Among those distractions? A new series that I discovered via Netflix called Twisted. I’ve already finished all 11 episodes. : Earlier in the week, it was just trying to stay focused through my not-quite-ill state. As flu season descends again, and hubby receives his bi-annual nose-squirt, he comes home and breathes on me and shares it with me. So I’ve been fatigued, and stuffy, and achy all week. My tinker hobby (Vaping) took some more of my attention later in the week.  So frustrating.

In the mornings, I can barely crawl out of bed. As a result, in the evenings I’m not tired enough to go to bed early enough. I sleep like a rock throughout the night, but not restfully because I wake up just as tired, if not more so than the day before.

Yesterday, I left the house. I needed to get out. The walls were closing in. I refilled a couple prescriptions (which reminds me, I need to message my doctor about refills), and then spent a good 2 – 3 hours at close-by Starbucks. I got *some* work done, but not half as much as I’d have liked.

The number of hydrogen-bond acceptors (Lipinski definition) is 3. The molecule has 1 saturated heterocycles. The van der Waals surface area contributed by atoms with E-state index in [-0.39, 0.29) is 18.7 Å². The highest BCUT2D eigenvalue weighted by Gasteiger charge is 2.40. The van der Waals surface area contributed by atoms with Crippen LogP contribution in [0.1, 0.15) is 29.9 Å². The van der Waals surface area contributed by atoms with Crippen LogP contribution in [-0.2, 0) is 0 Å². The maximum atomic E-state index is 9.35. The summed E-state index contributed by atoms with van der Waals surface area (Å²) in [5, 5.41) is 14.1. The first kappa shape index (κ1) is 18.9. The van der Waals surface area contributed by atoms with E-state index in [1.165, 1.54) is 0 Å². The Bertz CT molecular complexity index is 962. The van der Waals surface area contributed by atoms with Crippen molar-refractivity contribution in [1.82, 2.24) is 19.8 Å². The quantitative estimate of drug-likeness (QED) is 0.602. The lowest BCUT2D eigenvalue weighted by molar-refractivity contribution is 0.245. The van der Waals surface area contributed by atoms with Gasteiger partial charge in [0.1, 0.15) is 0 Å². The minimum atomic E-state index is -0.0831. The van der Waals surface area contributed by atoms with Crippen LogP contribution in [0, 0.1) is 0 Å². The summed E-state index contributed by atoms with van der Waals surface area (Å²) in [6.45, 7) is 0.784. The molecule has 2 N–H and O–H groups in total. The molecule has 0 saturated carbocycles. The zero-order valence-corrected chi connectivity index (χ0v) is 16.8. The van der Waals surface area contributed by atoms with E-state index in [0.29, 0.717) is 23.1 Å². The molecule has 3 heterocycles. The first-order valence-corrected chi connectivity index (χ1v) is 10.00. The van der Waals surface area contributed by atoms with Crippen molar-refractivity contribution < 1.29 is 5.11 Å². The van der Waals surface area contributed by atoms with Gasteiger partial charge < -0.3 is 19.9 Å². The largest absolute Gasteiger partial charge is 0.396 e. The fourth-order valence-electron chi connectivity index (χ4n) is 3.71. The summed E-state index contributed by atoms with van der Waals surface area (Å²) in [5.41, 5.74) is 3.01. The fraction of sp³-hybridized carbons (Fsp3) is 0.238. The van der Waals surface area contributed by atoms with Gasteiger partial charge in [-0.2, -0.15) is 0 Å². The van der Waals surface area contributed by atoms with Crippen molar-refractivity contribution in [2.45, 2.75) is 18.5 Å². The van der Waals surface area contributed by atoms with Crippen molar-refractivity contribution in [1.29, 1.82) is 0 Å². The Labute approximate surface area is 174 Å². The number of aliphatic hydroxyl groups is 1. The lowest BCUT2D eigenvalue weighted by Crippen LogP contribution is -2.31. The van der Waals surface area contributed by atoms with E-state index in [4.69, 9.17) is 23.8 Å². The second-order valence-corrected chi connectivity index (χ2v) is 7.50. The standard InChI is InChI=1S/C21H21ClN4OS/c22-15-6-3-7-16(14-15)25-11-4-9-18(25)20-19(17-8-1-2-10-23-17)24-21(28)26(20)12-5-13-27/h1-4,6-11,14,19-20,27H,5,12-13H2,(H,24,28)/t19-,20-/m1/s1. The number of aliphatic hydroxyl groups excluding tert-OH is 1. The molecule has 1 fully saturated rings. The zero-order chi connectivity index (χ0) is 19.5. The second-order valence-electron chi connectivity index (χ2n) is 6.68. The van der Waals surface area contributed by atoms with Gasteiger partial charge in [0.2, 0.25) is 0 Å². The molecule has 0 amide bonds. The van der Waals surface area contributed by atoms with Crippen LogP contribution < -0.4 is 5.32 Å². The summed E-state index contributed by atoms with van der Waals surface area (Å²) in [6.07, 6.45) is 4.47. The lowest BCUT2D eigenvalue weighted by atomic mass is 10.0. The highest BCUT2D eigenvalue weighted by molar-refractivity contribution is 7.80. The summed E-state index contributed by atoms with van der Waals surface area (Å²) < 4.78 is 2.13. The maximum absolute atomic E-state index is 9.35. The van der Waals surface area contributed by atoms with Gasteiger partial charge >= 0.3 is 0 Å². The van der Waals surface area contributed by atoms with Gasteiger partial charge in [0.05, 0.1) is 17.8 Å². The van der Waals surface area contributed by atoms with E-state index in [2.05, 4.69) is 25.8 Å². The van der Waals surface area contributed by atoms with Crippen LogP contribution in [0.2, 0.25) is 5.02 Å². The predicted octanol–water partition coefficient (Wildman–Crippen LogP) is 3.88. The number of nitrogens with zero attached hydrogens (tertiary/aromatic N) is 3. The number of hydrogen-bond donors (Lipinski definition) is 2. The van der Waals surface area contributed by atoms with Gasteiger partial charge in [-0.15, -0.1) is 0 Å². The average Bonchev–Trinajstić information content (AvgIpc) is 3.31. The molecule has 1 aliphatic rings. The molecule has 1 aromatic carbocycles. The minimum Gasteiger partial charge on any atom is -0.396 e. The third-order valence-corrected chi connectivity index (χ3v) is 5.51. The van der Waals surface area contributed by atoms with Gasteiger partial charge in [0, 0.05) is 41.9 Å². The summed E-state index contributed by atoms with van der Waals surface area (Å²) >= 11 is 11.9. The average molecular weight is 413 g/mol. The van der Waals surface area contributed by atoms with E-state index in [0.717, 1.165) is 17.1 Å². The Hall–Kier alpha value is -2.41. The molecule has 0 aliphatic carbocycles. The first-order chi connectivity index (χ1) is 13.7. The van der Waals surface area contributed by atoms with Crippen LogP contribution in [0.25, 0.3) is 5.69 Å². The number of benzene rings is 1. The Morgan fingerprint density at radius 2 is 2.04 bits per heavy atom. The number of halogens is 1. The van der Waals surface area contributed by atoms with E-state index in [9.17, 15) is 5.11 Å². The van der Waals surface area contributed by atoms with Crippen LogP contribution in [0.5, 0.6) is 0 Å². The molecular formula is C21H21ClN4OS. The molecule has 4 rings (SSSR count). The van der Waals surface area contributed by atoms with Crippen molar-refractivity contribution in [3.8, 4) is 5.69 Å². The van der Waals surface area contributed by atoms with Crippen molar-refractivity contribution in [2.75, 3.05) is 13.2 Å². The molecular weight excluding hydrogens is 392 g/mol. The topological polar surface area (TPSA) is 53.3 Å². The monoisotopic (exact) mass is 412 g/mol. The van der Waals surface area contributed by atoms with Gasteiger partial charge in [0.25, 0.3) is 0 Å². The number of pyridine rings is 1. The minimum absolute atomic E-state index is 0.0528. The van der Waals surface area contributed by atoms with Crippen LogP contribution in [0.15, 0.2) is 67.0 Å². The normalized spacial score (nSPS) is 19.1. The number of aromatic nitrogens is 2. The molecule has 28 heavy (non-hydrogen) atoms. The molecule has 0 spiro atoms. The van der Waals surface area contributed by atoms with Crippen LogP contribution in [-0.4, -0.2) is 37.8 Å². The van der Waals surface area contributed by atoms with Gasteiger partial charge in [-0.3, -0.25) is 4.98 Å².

This morning, I woke myself at about 5am by unconsciously trying to yank my nose ring out by the fingernail. At almost 7am, I gave up and just got up and started the coffee maker. Because after laying in bed for 2 hours without any sign of sleep returning, it just seemed more prudent to get up.

The best part of all of this? I got so much done already this morning for work. I really do need to get up at 7am or earlier if possible. Even if it means a nap about noon. Hubby heads off-road (and possibly into the snow) tomorrow, but I think I’ll be sitting here writing and reading. Bummer! So much for trying to get much done during the week so I’d have the weekend to myself. Even more of a bummer since I’ve not seen hubby for longer than about an hour or two each day in the last week or two (#HellishArmySchedulesFTW).

Argh! If it didn’t hurt so bad, I’d have torn all my locs out already. Grrr….

No matter; next week *will* be better. /nod